Oral argument for Alice took place at the end of March and the justices’ questions and comments were very interesting. Several justices focused on the abstract nature of the patented invention. Justice Ruth Bader Ginsburg referred to the abstract hedging method in Bilski and asked, “So how is [your invention] … less abstract than hedging?” Justice Stephen Breyer remarked, “Imagine King Tut sitting in front of the pyramid where all his gold is stored, and he has the habit of giving [the gold] away. And he hires a man with an abacus, and when the abacus [counts that] he’s given away more gold than he [has] in storage, he says, ‘Stop.'” Why, the justice asked, is it not an abstract idea to tell a computer to “stop”? The justices thus questioned whether the claims of the patent in suit were directed to an abstract idea.

Although the focus in Alice seems to be on the “abstract idea” concept, perhaps there is another way to evaluate claims for patent eligibility.

35 U.S.C. Section 101 is one of several statutes that describes the requirements of patentability. Section 101 provides (in effect) “the list” of what is patentable, but other statutes must be satisfied as well. Those statutes include:

  • 35 U.S.C. Section 102: “Novelty,” namely, an invention already in the public realm is not patentable.
  • 35 U.S.C. Section 103: “Obviousness,” namely, an invention is not patentable if it is obvious from what is in the public realm.
  • 35 U.S.C. Section 112: The patent application must include: (a) enough information so that a person of ordinary skill in the relevant technology can practice the invention; and (b) at least one claim that distinctly claims the subject matter of the invention.

Note that these are extreme generalizations—always consult a licensed patent practitioner on issues of patent protection.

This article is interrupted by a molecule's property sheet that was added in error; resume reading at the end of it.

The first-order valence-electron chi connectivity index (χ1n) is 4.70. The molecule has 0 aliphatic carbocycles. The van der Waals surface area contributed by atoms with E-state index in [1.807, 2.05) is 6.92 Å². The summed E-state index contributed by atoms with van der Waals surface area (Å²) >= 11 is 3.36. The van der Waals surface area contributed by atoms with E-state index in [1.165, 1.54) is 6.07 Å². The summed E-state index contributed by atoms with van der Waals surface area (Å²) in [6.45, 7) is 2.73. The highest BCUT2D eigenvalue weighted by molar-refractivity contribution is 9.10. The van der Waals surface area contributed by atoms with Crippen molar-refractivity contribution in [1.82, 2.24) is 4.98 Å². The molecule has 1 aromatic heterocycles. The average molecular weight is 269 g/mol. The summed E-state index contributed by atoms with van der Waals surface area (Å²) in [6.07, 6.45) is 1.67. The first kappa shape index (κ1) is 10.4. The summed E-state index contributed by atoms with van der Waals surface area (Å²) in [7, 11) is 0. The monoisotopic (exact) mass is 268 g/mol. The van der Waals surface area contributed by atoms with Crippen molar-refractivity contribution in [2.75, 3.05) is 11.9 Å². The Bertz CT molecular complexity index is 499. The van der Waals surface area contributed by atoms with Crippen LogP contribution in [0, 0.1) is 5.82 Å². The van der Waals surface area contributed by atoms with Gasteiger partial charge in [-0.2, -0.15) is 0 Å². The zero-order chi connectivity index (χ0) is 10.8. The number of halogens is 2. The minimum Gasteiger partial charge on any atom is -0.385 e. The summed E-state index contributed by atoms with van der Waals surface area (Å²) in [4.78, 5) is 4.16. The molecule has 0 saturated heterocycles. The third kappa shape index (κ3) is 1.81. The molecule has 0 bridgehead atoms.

The case law of the patent eligibility of software-implemented inventions has always centered on Section 101. But, perhaps the courts are trying too hard to interpret Section 101. Is there another way to determine when software inventions are patent-eligible? A small number of patent practitioners have a very different idea. Interestingly, this alternative idea briefly appeared in theAlice oral argument.

Instead of basing the patent-eligibility question on Section 101, why not use all four of the above statutes to help make the decision? When Breyer was using his King Tut analogy, he was trying to interpret Section 101. Why not also use the King Tut analogy with Sections 102 and 103? Breyer remarked that counting on the abacus was abstract. But, why didn’t he also say that the abacus is already in the public realm (i.e., “novelty”)? Or, why didn’t he also say that it is obvious from the public realm to use an abacus (i.e., “obviousness”)?

As the case law of software-implemented invention patentability has evolved over the years, some practitioners have wondered if the line between Section 101 (what types of innovations should be considered for a patent) and Sections 102 and 103 (is the invention patentable in view of what is publicly known) has been blurred. In the oral argument for Alice, this “blur” appears to have been noticed. Later in the oral argument, Justice Antonin Scalia started to talk about “novelty.” Ginsburg picked up on those comments, saying that in Mayo Collaborative Services v. Prometheus Laboratories, 566 U.S. ___ (2012), Breyer specifically asked whether “novelty can be relevant to … patent eligibility.” He remarked that “there’s an overlap.”

Perhaps with Alice before them, the justices of the U.S. Supreme Court will reframe the issues of when software-implemented inventions are patentable. Perhaps the focus needs to be less on trying to define a bright-line test for the “abstract idea” and more on whether the software-implemented invention is novel (or obvious) over the prior art. Certainly an abacus, or a published abstract idea, can be prior art. In the Alice oral argument, two of the justices seem to be picking up on this issue. While this is a very cutting-edge concept, maybe the concept can be expanded, and the task of determining patent eligibility can become less arduous.

There are thousands of software patents, and their monetary value is huge. Many of those patents reflect great amounts of effort and ingenuity to create commercially valuable products. Software patents can have tremendous value. Hopefully, the U.S. Supreme Court will help to clarify which computer-implemented inventions are able to be patented.

– by Lawrence Ashery